The Independent
February 28, 2003

Algeria Accused of Killing Thousands in Secret War

by Katherine Butler

. . . Algeria has been ravaged by violence since 1992, when generals cancelled elections that radical Islamist groups were poised to win. The people, in a backlash against corruption and repression, had voted overwhelmingly for the radical Islamic Salvation Front, a wing of which then took up arms.

At least 100,000 people are believed to have died in the decade since, a period punctuated by unspeakable atrocities and insecurity. Massacres of civilians are routine although less frequent in recent months and generally blamed on the shadowy GIA (Armed Islamic Group). But powerful factions within the secretive ruling military elite have been accused of orchestrating kidnappings, assassinations and even massacres to manipulate the GIA and reinforce the army's own grip on power. President Abdelaziz Bouteflika, installed by the military in 1999, has offered Islamist groups amnesty but the GIA has rejected the offer. . . .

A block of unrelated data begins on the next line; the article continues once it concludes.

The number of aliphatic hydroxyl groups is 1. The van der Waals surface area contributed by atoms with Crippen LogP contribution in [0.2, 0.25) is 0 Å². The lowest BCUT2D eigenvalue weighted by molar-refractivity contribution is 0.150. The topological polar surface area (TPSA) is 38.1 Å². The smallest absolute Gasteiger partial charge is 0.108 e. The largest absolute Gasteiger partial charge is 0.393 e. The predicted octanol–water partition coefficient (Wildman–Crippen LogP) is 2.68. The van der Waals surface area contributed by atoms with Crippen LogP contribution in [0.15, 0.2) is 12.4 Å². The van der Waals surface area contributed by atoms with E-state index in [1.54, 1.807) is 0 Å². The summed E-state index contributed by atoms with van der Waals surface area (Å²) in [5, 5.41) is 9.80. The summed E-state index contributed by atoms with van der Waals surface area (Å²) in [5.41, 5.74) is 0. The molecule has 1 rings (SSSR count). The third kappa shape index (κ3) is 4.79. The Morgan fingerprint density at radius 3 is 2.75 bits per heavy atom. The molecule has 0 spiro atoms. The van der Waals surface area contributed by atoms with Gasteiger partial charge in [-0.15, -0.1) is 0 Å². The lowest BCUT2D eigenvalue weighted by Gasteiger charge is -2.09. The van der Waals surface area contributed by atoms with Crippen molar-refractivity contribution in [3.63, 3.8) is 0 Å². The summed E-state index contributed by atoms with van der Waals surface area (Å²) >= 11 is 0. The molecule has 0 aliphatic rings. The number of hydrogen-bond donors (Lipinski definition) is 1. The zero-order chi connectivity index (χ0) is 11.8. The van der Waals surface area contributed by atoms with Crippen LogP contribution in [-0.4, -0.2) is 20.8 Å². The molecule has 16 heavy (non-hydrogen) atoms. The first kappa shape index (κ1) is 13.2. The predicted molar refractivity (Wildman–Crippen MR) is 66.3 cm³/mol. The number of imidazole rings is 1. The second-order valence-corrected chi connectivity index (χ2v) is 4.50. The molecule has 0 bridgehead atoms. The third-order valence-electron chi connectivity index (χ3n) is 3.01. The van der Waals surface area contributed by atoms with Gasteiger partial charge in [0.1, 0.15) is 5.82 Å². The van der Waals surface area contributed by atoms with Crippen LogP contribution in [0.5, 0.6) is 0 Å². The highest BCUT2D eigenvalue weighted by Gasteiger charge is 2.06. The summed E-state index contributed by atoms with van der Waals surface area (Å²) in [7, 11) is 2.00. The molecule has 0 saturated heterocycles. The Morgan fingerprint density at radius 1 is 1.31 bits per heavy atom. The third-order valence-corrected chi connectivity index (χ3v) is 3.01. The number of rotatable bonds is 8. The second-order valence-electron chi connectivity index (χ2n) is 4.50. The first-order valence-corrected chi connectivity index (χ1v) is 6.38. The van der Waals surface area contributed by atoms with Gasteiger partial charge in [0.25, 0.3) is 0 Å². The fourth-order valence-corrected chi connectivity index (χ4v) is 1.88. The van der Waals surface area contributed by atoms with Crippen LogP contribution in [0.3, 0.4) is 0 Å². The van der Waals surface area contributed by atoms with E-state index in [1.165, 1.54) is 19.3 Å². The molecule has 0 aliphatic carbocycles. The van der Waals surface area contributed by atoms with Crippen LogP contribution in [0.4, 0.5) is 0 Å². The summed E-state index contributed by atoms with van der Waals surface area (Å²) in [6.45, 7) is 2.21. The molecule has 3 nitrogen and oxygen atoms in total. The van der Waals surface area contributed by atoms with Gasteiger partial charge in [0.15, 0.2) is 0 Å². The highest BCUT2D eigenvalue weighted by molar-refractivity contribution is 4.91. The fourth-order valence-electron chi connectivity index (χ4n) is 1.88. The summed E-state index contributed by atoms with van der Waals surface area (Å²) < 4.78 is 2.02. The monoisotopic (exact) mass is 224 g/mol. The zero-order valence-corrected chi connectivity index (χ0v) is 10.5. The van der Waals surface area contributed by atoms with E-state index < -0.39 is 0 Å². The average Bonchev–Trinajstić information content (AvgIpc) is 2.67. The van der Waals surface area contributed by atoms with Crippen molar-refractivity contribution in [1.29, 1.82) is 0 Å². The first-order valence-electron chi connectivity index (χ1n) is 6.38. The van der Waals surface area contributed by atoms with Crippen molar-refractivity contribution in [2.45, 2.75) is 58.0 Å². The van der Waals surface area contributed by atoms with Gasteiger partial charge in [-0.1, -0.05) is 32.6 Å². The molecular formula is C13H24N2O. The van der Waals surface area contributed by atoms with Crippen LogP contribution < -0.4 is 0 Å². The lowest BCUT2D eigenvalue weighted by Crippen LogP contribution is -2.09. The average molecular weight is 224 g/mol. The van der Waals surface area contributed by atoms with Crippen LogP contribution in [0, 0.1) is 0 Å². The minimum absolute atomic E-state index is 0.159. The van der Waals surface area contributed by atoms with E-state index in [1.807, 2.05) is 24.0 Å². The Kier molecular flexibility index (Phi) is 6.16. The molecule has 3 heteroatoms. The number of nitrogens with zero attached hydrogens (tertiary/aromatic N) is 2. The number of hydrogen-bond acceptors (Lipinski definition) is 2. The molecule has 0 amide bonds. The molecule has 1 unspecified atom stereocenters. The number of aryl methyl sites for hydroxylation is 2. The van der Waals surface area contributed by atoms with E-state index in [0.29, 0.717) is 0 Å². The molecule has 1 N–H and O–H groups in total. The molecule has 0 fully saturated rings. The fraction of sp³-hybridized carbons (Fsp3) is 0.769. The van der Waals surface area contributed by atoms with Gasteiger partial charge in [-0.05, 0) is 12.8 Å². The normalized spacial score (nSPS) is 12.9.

["The cancellation of the second round of legislative elections in January 1992 was a dilemma for the US. The move was clearly non-democratic, but the likely winner of the election, the Islamic Salvation Front (FIS), was outspokenly anti-American as a result of the Gulf war of 1991."--William B. Quandt, "Forty Years of Independence, Violence and Impoverishment," Le Monde, July 8, 2002] back button